Manual: Select to not use a clock source and to manually set the clock time through scripting.
Whether the Timeline instance is played when game play is initiated. By default, a Timeline instance is set to begin as soon as the scene begins playback. To disable the default behaviour, disable the Play on AwakeSet this to true to make an Audio Source start playing on awake More info
See in Glossary option in the Playable Director component.
The behaviour when the Timeline instance ends playback. The Wrap mode also defines the behaviour when the Timeline Editor windowThe name of the window where you create, modify, and preview a Timeline instance. Modifications to a Timeline instance also affects the Timeline Asset. More info
See in Glossary is in Play Range mode. The following Wrap modes are supported:
Hold: Plays the Timeline instance once and holds on the last frame until playback is interrupted.
Loop: Plays the sequence repeatedly until playback is interrupted.
None: Plays the sequence once and then resets all animated properties to the values they held before playback.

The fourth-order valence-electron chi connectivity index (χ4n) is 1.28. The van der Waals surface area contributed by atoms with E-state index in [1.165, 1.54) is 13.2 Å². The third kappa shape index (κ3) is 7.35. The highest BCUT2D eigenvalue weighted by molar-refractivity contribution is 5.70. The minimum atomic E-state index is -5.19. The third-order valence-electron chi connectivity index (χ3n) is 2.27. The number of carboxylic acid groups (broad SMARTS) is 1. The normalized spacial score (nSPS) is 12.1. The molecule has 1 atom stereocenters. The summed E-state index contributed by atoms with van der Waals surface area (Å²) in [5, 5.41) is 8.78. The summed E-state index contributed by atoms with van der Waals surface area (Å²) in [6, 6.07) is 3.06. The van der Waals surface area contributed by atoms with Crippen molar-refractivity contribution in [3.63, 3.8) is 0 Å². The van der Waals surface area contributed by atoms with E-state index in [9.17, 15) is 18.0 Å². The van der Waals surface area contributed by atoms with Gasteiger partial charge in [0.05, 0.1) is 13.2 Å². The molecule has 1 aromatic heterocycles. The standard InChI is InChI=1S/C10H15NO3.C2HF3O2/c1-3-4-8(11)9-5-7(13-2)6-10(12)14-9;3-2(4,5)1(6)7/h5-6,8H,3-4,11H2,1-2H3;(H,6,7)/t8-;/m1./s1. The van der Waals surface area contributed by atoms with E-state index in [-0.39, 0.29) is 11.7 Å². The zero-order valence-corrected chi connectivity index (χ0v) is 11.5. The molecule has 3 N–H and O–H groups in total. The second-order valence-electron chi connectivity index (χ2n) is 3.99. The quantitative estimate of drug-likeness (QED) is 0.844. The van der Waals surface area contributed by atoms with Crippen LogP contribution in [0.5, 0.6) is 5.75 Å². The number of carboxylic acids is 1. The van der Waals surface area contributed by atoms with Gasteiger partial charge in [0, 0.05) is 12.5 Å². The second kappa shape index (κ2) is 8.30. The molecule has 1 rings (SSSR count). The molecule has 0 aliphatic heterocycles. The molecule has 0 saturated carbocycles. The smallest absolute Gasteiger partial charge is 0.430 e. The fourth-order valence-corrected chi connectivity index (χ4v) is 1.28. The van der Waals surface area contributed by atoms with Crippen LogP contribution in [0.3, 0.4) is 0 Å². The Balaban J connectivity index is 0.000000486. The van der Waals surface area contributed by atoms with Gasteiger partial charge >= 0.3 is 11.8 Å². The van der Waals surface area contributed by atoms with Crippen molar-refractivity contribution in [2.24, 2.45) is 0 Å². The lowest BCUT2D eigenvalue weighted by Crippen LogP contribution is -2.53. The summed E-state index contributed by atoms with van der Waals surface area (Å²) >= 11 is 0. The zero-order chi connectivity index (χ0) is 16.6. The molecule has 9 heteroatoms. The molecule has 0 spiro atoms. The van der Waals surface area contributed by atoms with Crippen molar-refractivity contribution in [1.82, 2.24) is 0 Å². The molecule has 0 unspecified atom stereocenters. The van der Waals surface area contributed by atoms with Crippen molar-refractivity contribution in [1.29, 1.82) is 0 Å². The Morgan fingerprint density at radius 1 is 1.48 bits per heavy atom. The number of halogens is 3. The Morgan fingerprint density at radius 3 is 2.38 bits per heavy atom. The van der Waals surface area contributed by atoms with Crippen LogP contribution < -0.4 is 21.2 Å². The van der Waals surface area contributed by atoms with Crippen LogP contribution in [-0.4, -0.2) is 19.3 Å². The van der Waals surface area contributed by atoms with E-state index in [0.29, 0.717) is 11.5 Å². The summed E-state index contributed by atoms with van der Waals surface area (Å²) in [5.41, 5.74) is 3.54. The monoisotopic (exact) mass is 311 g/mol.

The time (in seconds) at which the Timeline instance begins playing. The Initial Time adds a delay in seconds from when the Timeline instance is triggered to when playback actually begins. For example, if Play On Awake is enabled and Initial Time is set to five seconds, clicking the Play button in the Unity ToolbarA row of buttons and basic controls at the top of the Unity Editor that allows you to interact with the Editor in various ways (e.g. scaling, translation). More info
See in Glossary starts Play mode and the Timeline instance begins at five seconds.
This is useful when you are working on a long cinematic and you want to preview the last few seconds of your Timeline instance.